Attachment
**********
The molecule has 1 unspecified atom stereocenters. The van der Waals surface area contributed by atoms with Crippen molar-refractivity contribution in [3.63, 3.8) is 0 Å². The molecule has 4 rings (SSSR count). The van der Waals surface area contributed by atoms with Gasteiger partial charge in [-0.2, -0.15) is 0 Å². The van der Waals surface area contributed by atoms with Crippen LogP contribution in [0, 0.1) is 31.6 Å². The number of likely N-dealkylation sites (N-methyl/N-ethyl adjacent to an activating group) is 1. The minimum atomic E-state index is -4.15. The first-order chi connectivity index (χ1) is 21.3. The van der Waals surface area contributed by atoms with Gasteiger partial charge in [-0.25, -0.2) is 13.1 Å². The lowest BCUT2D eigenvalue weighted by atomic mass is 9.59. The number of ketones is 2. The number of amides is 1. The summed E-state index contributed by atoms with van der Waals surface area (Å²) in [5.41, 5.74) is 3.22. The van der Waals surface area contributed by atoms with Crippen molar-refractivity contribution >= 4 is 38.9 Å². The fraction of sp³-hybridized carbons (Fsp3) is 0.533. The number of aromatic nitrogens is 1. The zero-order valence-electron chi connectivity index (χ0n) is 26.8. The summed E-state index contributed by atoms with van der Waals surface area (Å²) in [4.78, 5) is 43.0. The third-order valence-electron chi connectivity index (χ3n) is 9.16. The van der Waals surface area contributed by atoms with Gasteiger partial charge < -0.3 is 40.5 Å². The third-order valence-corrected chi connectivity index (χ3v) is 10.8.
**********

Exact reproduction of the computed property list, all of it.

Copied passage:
The molecule has 1 unspecified atom stereocenters. The van der Waals surface area contributed by atoms with Crippen molar-refractivity contribution in [3.63, 3.8) is 0 Å². The molecule has 4 rings (SSSR count). The van der Waals surface area contributed by atoms with Gasteiger partial charge in [-0.2, -0.15) is 0 Å². The van der Waals surface area contributed by atoms with Crippen LogP contribution in [0, 0.1) is 31.6 Å². The number of likely N-dealkylation sites (N-methyl/N-ethyl adjacent to an activating group) is 1. The minimum atomic E-state index is -4.15. The first-order chi connectivity index (χ1) is 21.3. The van der Waals surface area contributed by atoms with Gasteiger partial charge in [-0.25, -0.2) is 13.1 Å². The lowest BCUT2D eigenvalue weighted by atomic mass is 9.59. The number of ketones is 2. The number of amides is 1. The summed E-state index contributed by atoms with van der Waals surface area (Å²) in [5.41, 5.74) is 3.22. The van der Waals surface area contributed by atoms with Crippen molar-refractivity contribution >= 4 is 38.9 Å². The fraction of sp³-hybridized carbons (Fsp3) is 0.533. The number of aromatic nitrogens is 1. The zero-order valence-electron chi connectivity index (χ0n) is 26.8. The summed E-state index contributed by atoms with van der Waals surface area (Å²) in [4.78, 5) is 43.0. The third-order valence-electron chi connectivity index (χ3n) is 9.16. The van der Waals surface area contributed by atoms with Gasteiger partial charge < -0.3 is 40.5 Å². The third-order valence-corrected chi connectivity index (χ3v) is 10.8.